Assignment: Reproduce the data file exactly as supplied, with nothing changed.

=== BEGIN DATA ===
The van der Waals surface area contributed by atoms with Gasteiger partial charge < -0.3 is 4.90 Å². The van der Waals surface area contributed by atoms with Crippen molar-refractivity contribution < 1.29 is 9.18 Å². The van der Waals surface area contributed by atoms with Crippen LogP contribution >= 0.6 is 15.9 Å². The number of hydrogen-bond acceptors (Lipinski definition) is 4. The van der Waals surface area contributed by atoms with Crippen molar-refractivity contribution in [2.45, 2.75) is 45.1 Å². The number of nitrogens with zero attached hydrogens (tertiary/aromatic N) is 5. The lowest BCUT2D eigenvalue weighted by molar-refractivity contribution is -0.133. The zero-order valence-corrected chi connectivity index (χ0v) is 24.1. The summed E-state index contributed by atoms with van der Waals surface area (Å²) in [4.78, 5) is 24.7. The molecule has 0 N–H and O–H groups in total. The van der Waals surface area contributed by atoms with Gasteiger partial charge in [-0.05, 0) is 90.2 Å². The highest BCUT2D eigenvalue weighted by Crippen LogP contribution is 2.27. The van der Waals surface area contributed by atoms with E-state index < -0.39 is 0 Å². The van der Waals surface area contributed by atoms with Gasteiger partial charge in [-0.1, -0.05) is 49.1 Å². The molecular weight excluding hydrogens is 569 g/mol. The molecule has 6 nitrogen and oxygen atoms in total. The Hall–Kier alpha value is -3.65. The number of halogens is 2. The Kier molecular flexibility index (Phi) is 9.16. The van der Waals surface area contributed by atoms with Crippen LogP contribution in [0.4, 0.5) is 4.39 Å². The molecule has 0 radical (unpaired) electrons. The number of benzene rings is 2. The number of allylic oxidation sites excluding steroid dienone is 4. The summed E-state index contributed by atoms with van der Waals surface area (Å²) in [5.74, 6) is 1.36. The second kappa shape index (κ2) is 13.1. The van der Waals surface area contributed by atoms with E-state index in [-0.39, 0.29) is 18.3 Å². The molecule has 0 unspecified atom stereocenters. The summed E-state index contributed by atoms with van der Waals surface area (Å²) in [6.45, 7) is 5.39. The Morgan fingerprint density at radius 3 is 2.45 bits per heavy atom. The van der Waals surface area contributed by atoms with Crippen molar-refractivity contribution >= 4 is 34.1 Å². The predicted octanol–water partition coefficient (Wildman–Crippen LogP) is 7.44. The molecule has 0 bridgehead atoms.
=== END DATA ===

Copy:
The van der Waals surface area contributed by atoms with Gasteiger partial charge < -0.3 is 4.90 Å². The van der Waals surface area contributed by atoms with Crippen molar-refractivity contribution < 1.29 is 9.18 Å². The van der Waals surface area contributed by atoms with Crippen LogP contribution >= 0.6 is 15.9 Å². The number of hydrogen-bond acceptors (Lipinski definition) is 4. The van der Waals surface area contributed by atoms with Crippen molar-refractivity contribution in [2.45, 2.75) is 45.1 Å². The number of nitrogens with zero attached hydrogens (tertiary/aromatic N) is 5. The lowest BCUT2D eigenvalue weighted by molar-refractivity contribution is -0.133. The zero-order valence-corrected chi connectivity index (χ0v) is 24.1. The summed E-state index contributed by atoms with van der Waals surface area (Å²) in [4.78, 5) is 24.7. The molecule has 0 N–H and O–H groups in total. The van der Waals surface area contributed by atoms with Gasteiger partial charge in [-0.05, 0) is 90.2 Å². The highest BCUT2D eigenvalue weighted by Crippen LogP contribution is 2.27. The van der Waals surface area contributed by atoms with E-state index < -0.39 is 0 Å². The van der Waals surface area contributed by atoms with Gasteiger partial charge in [-0.1, -0.05) is 49.1 Å². The molecular weight excluding hydrogens is 569 g/mol. The molecule has 6 nitrogen and oxygen atoms in total. The Hall–Kier alpha value is -3.65. The number of halogens is 2. The Kier molecular flexibility index (Phi) is 9.16. The van der Waals surface area contributed by atoms with Crippen LogP contribution in [0.4, 0.5) is 4.39 Å². The molecule has 0 radical (unpaired) electrons. The number of benzene rings is 2. The number of allylic oxidation sites excluding steroid dienone is 4. The summed E-state index contributed by atoms with van der Waals surface area (Å²) in [5.74, 6) is 1.36. The second kappa shape index (κ2) is 13.1. The van der Waals surface area contributed by atoms with E-state index in [-0.39, 0.29) is 18.3 Å². The molecule has 0 unspecified atom stereocenters. The summed E-state index contributed by atoms with van der Waals surface area (Å²) in [6.45, 7) is 5.39. The Morgan fingerprint density at radius 3 is 2.45 bits per heavy atom. The van der Waals surface area contributed by atoms with Crippen molar-refractivity contribution >= 4 is 34.1 Å². The predicted octanol–water partition coefficient (Wildman–Crippen LogP) is 7.44. The molecule has 0 bridgehead atoms.